Monday's unanimous decision by the three-judge panel targeted the Florida-based Eller Company.

P&O acknowledged the appeal ruling and said its sale to DP World would now proceed.

Eller Company had gone to London's High Court last week to block the takeover, arguing that the transaction would flout a joint venture deal it had with a subsidiary of P&O in the port of Miami.

But the High Court last Thursday approved the takeover of the Peninsula and Oriental Steam Navigation Company (P&O) by DP World, prompting a move by Eller to appeal.

The planned $6.9-billion transaction has sparked bitter controversy in the United States, where critics fear that allowing DP World, controlled by the Dubai government, to assume the management of six P&O-administered US ports could compromise security.

Intense opposition

While sparking intense opposition in Congress, the deal had the backing of George Bush, the US resident, as well as other senior administration officials.

In a bid to calm the storm, DP World agreed last week to postpone finalising the transaction to allow for a 45-day review by US authorities.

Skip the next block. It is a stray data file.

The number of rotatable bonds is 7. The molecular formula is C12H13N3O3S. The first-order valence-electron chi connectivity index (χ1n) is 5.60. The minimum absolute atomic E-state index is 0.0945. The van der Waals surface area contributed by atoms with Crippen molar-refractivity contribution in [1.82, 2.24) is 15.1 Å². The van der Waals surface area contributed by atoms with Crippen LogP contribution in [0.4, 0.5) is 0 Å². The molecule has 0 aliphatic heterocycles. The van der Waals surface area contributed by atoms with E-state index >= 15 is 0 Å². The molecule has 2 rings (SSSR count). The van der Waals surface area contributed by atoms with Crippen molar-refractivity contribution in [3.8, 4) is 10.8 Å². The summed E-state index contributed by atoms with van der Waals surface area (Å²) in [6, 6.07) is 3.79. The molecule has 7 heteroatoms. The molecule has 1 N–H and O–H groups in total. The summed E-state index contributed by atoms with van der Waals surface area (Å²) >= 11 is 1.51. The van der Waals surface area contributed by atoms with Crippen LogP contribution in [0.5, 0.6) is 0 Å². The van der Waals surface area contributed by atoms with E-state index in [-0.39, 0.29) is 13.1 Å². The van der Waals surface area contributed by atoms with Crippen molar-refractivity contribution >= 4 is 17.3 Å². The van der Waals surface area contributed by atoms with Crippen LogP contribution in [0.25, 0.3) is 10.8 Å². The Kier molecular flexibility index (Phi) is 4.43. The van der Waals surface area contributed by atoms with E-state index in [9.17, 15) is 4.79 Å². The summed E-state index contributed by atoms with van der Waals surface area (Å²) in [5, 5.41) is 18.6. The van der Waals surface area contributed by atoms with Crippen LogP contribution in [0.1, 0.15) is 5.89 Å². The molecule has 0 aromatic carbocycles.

DP World has said it will not intervene in P&O's US operations before May.

Although some lawmakers are moving to author legislation that would torpedo the takeover, Bush has said he would veto it.

The sale of P&O brings an end to the independence of the 169-year-old company established during the reign of Queen Victoria.

The transaction will create the second-biggest global ports and container group in terms of traffic, on par with Singapore's PSA International and the Danish group APM Terminals.

Hutchinson Ports of Hong Kong is number one worldwide.